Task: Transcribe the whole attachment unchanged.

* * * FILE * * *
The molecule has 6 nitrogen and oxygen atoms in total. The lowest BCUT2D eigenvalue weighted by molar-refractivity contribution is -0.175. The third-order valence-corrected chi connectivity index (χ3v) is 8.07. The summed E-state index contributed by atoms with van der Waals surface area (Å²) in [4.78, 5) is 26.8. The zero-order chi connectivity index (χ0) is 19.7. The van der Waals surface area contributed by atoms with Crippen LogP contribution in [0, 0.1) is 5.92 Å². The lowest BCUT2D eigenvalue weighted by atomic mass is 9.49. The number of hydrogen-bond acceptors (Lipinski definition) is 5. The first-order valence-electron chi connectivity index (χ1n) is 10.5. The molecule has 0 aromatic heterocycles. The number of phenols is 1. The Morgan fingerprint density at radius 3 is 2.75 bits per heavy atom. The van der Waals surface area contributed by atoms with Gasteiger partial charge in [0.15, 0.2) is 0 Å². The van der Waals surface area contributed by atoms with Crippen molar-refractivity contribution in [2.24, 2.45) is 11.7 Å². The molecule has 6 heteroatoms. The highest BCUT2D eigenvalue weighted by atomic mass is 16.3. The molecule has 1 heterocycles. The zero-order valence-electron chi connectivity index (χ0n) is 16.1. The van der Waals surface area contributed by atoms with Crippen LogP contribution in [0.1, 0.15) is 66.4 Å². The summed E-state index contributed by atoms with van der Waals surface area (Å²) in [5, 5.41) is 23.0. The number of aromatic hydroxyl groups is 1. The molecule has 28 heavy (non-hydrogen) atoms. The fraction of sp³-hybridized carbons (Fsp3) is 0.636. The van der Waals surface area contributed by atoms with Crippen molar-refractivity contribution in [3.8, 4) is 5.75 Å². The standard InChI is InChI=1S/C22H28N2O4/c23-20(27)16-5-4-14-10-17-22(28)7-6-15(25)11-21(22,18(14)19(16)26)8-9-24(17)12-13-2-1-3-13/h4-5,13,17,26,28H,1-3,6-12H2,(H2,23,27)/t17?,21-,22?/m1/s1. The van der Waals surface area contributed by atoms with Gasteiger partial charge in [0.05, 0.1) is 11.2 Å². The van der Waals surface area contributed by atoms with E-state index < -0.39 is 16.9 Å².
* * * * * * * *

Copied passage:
The molecule has 6 nitrogen and oxygen atoms in total. The lowest BCUT2D eigenvalue weighted by molar-refractivity contribution is -0.175. The third-order valence-corrected chi connectivity index (χ3v) is 8.07. The summed E-state index contributed by atoms with van der Waals surface area (Å²) in [4.78, 5) is 26.8. The zero-order chi connectivity index (χ0) is 19.7. The van der Waals surface area contributed by atoms with Crippen LogP contribution in [0, 0.1) is 5.92 Å². The lowest BCUT2D eigenvalue weighted by atomic mass is 9.49. The number of hydrogen-bond acceptors (Lipinski definition) is 5. The first-order valence-electron chi connectivity index (χ1n) is 10.5. The molecule has 0 aromatic heterocycles. The number of phenols is 1. The Morgan fingerprint density at radius 3 is 2.75 bits per heavy atom. The van der Waals surface area contributed by atoms with Gasteiger partial charge in [0.15, 0.2) is 0 Å². The van der Waals surface area contributed by atoms with Crippen molar-refractivity contribution in [2.24, 2.45) is 11.7 Å². The molecule has 6 heteroatoms. The highest BCUT2D eigenvalue weighted by atomic mass is 16.3. The molecule has 1 heterocycles. The zero-order valence-electron chi connectivity index (χ0n) is 16.1. The van der Waals surface area contributed by atoms with Crippen LogP contribution in [0.1, 0.15) is 66.4 Å². The summed E-state index contributed by atoms with van der Waals surface area (Å²) in [5, 5.41) is 23.0. The number of aromatic hydroxyl groups is 1. The molecule has 28 heavy (non-hydrogen) atoms. The fraction of sp³-hybridized carbons (Fsp3) is 0.636. The van der Waals surface area contributed by atoms with Crippen molar-refractivity contribution in [3.8, 4) is 5.75 Å². The standard InChI is InChI=1S/C22H28N2O4/c23-20(27)16-5-4-14-10-17-22(28)7-6-15(25)11-21(22,18(14)19(16)26)8-9-24(17)12-13-2-1-3-13/h4-5,13,17,26,28H,1-3,6-12H2,(H2,23,27)/t17?,21-,22?/m1/s1. The van der Waals surface area contributed by atoms with Gasteiger partial charge in [0.05, 0.1) is 11.2 Å². The van der Waals surface area contributed by atoms with E-state index < -0.39 is 16.9 Å².